Chatbots could one day replace search engines. Here’s why that’s a terrible idea.

Bender is not against using language models for question and answer exchanges in all cases. He has a Google Assistant in his kitchen, which he uses to convert units of measurement in a recipe. “There are times when it’s very convenient to be able to use voice to access information,” he says.

But Shah and Bender also give a more worrying example that emerged last year, when Google answered the question “What is the ugliest language in India?” with the snippet “The answer is Kannada, a language spoken by around 40 million people in South India.”

no easy answers

There is a dilemma here. Direct answers can be convenient, but they are also often wrong, irrelevant, or offensive. They can hide the complexity of the real world, says Benno Stein of the Bauhaus University in Weimar, Germany.

In 2020, Stein and colleagues Martin Potthast at the University of Leipzig and Matthias Hagen at the Martin Luther University in Halle-Wittenberg, Germany published a paper highlighting problems with direct answers. “The answer to most questions is ‘It depends,’” says Matthias. “This is difficult to communicate with someone looking for.”

Stein and his colleagues believe that search technologies have moved from organizing and filtering information, through techniques such as providing a list of documents that match a search query, to making recommendations in the form of a single answer to a question. And they think it’s a step too far.

Once again, the problem is not the limitations of existing technology. Even with perfect technology, we wouldn’t get perfect answers, Stein says: “We don’t know what a good answer is because the world is complex, but we stop thinking about that when we see these direct answers.”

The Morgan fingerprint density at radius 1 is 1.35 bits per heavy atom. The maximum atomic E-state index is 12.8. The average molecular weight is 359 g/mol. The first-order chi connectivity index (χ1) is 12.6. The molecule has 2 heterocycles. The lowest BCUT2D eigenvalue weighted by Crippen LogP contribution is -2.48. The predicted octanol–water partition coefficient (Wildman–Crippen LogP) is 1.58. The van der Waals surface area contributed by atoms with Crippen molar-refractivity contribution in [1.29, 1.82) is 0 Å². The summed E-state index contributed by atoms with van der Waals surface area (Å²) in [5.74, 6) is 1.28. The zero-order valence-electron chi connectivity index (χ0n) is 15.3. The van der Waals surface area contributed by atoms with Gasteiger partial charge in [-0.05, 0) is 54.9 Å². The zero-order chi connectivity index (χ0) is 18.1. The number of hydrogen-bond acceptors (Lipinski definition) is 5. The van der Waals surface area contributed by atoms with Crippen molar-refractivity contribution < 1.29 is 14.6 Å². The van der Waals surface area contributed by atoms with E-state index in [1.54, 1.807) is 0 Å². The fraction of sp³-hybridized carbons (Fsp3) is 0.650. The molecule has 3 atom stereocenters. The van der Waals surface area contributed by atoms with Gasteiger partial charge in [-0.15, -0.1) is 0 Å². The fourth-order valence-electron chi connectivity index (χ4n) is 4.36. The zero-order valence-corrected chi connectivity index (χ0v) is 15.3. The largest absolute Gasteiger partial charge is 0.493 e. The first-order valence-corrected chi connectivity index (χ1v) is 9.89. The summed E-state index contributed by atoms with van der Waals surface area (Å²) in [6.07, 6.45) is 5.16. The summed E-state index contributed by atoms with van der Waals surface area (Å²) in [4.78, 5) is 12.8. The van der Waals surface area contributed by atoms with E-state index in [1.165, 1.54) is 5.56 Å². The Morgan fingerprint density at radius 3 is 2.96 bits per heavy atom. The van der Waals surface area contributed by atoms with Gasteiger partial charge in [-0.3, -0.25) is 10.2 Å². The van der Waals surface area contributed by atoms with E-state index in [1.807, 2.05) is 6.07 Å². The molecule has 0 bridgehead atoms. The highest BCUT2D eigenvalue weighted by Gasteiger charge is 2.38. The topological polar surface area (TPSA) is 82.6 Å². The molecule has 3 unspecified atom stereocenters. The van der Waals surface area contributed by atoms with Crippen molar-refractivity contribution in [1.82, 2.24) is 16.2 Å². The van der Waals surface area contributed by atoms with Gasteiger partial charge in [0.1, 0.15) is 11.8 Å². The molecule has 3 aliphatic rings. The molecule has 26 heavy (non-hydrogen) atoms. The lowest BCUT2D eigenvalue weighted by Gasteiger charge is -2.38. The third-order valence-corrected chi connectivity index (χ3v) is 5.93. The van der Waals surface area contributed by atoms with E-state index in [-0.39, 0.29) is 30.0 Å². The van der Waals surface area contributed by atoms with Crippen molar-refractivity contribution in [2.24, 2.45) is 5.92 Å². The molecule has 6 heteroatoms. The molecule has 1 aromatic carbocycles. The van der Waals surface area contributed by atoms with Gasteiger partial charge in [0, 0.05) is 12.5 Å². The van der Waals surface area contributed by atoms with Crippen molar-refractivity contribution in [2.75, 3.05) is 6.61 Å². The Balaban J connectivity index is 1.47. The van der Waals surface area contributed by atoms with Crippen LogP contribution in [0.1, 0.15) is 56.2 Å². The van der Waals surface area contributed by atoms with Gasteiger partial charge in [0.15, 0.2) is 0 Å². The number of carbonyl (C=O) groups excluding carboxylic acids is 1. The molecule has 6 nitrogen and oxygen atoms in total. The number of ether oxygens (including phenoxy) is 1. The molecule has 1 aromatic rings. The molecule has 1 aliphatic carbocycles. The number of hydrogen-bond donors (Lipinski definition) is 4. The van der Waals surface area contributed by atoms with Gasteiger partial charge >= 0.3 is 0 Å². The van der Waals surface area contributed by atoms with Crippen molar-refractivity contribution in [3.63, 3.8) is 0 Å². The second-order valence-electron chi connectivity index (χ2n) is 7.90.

Shaw agrees. Providing people with a single answer can be problematic because the sources of that information and any disagreements between them are hidden, she says: “It really depends on us trusting these systems completely.”

Shah and Bender suggest a series of solutions to the problems they anticipate. In general, search technologies need to support the many ways people use search engines today, many of which don’t have direct answers. People often use search to explore topics they don’t even have specific questions about, says Shah. In this case, it would be more useful to simply provide a list of documents.

It should be clear where the information is coming from, especially if an AI is pulling pieces from more than one source. Some voice assistants already do this, for example by prefacing a response with “This is what I found on Wikipedia”. Future search tools should also have the ability to say “That’s a dumb question,” says Shah. This would help the technology avoid repeating offensive or biased premises in a query.

Stein suggests that AI-based search engines could come up with reasons for their answers, giving pros and cons from different points of view.

However, many of these suggestions simply highlight the dilemma that Stein and his colleagues identified. Anything that reduces convenience will be less attractive to most users. “If you don’t click on the second page of Google results, you don’t want to read different arguments,” says Stein.

Google says it is aware of many of the issues raised by these researchers and is working hard to develop technology that people find useful. But Google is the developer of a multi-billion dollar service. Ultimately, you will create the tools that attract the most people.

Stein hopes that not everything depends on convenience. “Search is very important to us, to society,” she says.

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